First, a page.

Whisky Lady – March Maltiness

Everyday Asia

As March heated up in Mumbai, Whisky Lady sampling also kept pace…

All three tasting groups had some real gems and discoveries! I also finished the Canadian samples, brushed off posts from the archives and shared an article published in MansWorld (yes I do write for others from time to time).

It also marked two milestones – over 2,000 followers and nearly 200 posts!

Dalmore Smokehead Myckmyra

1st up was the Whisky Ladies of Mumbai with a sweetly smokey session covering:

KilchomanPeat

2nd was our original club with a remarkable exploration of Kilchoman with food…. mmmmmm good! (Notes coming in April… good things come to those that wait!)

  • Machir Bay 46%

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French whisky – Armorik Classic 46%

There was one more whisky I sampled at La Maison du Whisky in Singapore last June that missed getting into the original line-up. And I just recently stumbled across my notes…

Like the now mythical Kornog, this other French whisky Armorik was one I hoped to easily acquire and re-sample at leisure. It was one on a list of possible bottles to pick up in our trip through London – eminently more affordable than Singapore.

Alas that was not the case so here goes my quick impressions from a wee dram…

Armorik Classic NAS 46% – A single malt whisky from Breton just bursting with sweet currents, cereal and toasted nutty bread. On the palate gorgeous light fruits, cereals and spices. Finish is a light sprightly spice dance. In short – simple, spicy and delicious.

Amorik Classic (Whisky Lady)

Armorik Classic (Whisky Lady)

Armorik is produced at the Warenghem distillery in Lannion in north Brittany and is a marriage of sherry and bourbon cask whiskies of various ages.

Official tasting notes:

  • Nose: Rich and elegant with touches of nuts (hazelnut) and toasted bread.
  • Palate: A fruity attack that gradually reveals its complexity, with notes of dried fruits and cereals, highlighted by spices.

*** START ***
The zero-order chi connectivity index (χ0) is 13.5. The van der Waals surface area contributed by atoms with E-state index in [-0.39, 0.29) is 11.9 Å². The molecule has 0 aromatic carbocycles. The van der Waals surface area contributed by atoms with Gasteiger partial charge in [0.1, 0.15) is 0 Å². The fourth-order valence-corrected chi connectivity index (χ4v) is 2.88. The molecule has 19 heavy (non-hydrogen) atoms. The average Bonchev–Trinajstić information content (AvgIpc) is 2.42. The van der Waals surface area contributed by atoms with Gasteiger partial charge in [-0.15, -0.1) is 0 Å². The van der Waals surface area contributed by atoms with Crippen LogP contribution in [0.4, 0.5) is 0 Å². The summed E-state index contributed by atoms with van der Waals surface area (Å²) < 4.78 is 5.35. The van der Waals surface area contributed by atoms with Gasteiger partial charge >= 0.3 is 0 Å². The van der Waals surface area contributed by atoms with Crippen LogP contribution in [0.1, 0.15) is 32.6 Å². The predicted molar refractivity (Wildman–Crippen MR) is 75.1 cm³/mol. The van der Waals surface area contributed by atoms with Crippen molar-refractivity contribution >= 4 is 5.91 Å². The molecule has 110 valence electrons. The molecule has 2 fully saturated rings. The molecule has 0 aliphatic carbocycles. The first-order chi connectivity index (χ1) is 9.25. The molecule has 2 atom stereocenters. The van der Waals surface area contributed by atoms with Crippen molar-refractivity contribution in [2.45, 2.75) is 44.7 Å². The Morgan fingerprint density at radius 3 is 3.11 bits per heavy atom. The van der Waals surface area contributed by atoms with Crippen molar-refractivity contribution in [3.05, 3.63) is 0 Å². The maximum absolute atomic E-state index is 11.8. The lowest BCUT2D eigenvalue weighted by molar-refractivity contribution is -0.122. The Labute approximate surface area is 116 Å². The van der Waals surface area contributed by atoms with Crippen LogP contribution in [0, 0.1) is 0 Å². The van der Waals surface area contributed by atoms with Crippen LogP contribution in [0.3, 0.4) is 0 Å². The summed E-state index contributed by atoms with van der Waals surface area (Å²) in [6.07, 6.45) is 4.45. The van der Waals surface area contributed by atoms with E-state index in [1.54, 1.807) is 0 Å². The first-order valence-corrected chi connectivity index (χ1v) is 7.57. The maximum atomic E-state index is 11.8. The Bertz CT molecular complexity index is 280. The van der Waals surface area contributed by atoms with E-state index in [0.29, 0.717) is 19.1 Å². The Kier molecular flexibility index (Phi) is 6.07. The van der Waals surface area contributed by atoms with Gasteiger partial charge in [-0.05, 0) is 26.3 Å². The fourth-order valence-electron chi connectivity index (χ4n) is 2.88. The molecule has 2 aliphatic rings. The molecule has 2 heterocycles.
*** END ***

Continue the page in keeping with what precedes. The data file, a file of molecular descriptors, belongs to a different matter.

• Finish: Long-lasting spicy and sea breeze notes.

Here’s what others have to say:

Related posts:

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Hunt for Glann Ar Mor’s Kornog

Since June 2015, I’ve spread feelers to track down something more from the Glann Ar Mor distillery

Heck I have a friend who works for a global company with their headquarters in Paris. Surely she could find there when on a business trip?

Or another that has a chateau in France, how difficult would it be to locate on a jaunt between there and India?

Numerous other friends who travel back and forth between Europe and Asia…

How difficult could it be to track down just one more bottle?

Well… it is…

Partly this challenge stems from questions around its continued existence. Earlier in 2015, the distillery announced it would close in August 2015. What?! No!! Say it isn’t so! With the rules on what does / does not qualify as a whisky from Bretagne, the distillery gained an extended lease on life.. however finding their whiskies? Remains elusive!

Kornog (Whisky Lady)

Kornog (Whisky Lady)

I originally tried their peated expression – Kornog – in June 2015 as part of a remarkable evening sampling 8 distinctive whiskies at The Auld Alliance.

Here is what we found:

Kornog 2013 58.7% bottled for The Auld Alliance 

  • Nose – Smooth flowers, garden greens, nail polish or varnish, very sweet – almost too sweet, smells light, bright and fresh… just couldn’t get beyond the sweet
  • Taste – PEAT as in serious peat, horses kick kinda peat, with bitter tamarind, super sour yet also rich and creamy – may sound like a contradiction yet it works
  • Finish – Smoooooth, warm, beautiful and simply delightful
  • Impression – Has a distinctly different character. Superb. We speculated that it may be cask strength

Here is what they have to say about their Peated Single Malt from Breton: